FORT WAYNE, Ind. (WANE) — Amber Swain was 8 years old when a family member introduced her to drugs. In the 20 years since, she overdosed three times and died once for 45 minutes.

Drugs of choice included Fentanyl and crack cocaine, Swain said.

Now at 28, she is living the life she wanted to live, thanks to Allen County Drug Court.

The problem-solving court, launched in 1996, allows individuals facing non-violent drug offenses to have their charges dismissed if they complete the program, which includes treatment, counseling and personal development.

Swain was one of 21 people to graduate Monday, this being the 51st Drug Court graduation since its inception in 1996, Allen Superior Court Judge Fran Gull said at the ceremony.

Nate Moellering, community outreach coordinator for Fort Wayne Recovery and Allendale Treatment, was the keynote speaker at the 51st Allen County Drug Court graduation Monday. Behind him is Allen Superior Court Judge Fran Gull.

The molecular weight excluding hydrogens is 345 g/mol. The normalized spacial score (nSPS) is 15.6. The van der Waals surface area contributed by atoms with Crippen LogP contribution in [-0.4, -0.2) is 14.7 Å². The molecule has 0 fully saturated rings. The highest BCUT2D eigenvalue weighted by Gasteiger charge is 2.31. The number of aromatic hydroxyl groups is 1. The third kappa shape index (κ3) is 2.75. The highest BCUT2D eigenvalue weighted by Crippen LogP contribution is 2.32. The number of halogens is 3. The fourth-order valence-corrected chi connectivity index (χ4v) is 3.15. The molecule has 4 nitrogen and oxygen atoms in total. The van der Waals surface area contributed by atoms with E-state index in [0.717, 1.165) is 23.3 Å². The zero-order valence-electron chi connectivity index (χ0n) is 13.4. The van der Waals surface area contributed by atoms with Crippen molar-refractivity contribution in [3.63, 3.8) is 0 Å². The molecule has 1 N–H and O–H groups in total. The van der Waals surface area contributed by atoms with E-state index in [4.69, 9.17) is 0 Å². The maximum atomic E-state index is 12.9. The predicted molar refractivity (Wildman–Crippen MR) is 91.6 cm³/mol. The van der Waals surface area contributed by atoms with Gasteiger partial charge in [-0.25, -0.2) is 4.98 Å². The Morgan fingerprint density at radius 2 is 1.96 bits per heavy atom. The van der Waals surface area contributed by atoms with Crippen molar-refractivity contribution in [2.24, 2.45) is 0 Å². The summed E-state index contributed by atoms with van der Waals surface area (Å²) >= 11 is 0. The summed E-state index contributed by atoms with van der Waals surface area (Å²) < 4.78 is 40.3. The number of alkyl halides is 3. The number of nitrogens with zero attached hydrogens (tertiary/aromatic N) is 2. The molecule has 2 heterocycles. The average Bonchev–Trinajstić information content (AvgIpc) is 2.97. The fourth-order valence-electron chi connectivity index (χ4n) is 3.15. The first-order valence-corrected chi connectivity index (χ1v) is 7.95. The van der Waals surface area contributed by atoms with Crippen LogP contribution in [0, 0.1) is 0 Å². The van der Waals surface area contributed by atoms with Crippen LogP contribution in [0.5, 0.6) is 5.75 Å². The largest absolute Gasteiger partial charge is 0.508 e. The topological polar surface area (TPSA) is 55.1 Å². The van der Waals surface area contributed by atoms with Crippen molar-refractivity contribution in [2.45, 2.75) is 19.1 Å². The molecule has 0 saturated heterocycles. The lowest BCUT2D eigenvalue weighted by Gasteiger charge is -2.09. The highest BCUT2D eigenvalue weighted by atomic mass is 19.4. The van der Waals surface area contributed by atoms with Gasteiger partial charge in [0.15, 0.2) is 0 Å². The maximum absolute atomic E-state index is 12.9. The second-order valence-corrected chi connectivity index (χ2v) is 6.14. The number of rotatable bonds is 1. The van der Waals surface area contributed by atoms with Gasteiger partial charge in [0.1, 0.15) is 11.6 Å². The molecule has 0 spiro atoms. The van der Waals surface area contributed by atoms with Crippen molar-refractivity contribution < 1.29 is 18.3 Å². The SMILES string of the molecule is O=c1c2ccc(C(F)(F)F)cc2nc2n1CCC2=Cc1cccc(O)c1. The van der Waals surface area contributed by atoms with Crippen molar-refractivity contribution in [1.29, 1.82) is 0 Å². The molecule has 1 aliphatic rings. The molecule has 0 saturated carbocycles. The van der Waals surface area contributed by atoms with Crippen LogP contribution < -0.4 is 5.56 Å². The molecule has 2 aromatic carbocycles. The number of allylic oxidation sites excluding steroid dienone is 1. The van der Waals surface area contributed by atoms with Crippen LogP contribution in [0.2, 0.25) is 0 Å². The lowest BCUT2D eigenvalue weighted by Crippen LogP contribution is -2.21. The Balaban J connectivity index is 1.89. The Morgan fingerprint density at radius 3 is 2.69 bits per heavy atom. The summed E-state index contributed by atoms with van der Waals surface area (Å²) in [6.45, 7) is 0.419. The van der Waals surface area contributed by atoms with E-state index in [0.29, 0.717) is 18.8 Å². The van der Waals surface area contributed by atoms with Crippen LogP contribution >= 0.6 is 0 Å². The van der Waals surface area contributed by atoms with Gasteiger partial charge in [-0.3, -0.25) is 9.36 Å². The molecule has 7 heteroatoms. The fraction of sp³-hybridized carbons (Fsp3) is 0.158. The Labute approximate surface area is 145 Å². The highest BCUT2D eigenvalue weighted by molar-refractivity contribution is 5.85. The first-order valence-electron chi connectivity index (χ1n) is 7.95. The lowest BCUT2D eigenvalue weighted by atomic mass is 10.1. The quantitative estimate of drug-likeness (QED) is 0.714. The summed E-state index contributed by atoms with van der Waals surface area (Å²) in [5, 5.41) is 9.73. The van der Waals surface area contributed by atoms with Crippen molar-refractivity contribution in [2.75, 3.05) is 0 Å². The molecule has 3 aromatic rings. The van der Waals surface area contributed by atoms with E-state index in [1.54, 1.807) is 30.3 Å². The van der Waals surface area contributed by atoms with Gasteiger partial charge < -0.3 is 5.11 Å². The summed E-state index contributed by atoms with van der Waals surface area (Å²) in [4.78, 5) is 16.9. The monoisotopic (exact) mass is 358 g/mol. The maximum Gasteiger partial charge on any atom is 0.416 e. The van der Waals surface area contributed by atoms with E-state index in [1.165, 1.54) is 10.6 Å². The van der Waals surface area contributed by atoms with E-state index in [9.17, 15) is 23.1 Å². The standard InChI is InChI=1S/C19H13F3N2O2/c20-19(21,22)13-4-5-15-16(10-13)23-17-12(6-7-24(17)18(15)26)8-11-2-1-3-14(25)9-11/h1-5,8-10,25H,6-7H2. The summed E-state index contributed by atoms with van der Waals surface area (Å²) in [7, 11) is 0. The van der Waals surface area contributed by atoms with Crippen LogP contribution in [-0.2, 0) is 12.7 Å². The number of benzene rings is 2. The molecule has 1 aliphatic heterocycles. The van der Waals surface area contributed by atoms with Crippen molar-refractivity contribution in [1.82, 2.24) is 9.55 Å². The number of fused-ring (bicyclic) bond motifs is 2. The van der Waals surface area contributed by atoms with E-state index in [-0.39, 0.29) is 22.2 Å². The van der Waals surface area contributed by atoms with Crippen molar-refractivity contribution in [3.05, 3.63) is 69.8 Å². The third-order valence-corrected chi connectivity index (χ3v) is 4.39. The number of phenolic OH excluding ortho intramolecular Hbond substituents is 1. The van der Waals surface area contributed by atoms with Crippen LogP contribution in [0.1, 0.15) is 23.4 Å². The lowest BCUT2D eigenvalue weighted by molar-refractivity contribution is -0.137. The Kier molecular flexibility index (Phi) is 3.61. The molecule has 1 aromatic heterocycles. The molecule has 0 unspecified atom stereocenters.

Gull said she was grateful the group was there, that they’d chosen life and chosen “sobriety and recovery over the chaos you were living in before you decided that (addiction) was not the life you wanted.”

Graduates were given swag bags that included gift cards and were allowed to speak if they wanted to. Monday, graduates ranged from 26 to 54.

Swain was one of those who spoke, publicly thanking Tomi Cardin, executive director at Redemption House, where Swain went through her recovery process. Swain said she was grateful that Gull allowed her to come back to Drug Court after she was kicked out the first time.

During her recovery, Swain developed a relationship with Jesus and has had a job for the majority of her year and a half recovery, she and Cardin said.

Keynote speaker Nate Moellering, community outreach coordinator for Fort Wayne Recovery and Allendale Treatment, battled drug addiction for more than a decade, something “which destroyed more relationships than I thought possible,” he said. Addiction is not measured in grams, he said, “but in broken relationships and negative consequences.”

At any one time, there are about 145 people in the Drug Court program and the majority of participants are successful, Laura Olivero, operations manager for the program, said. Participants are tested for a complete panel of drugs.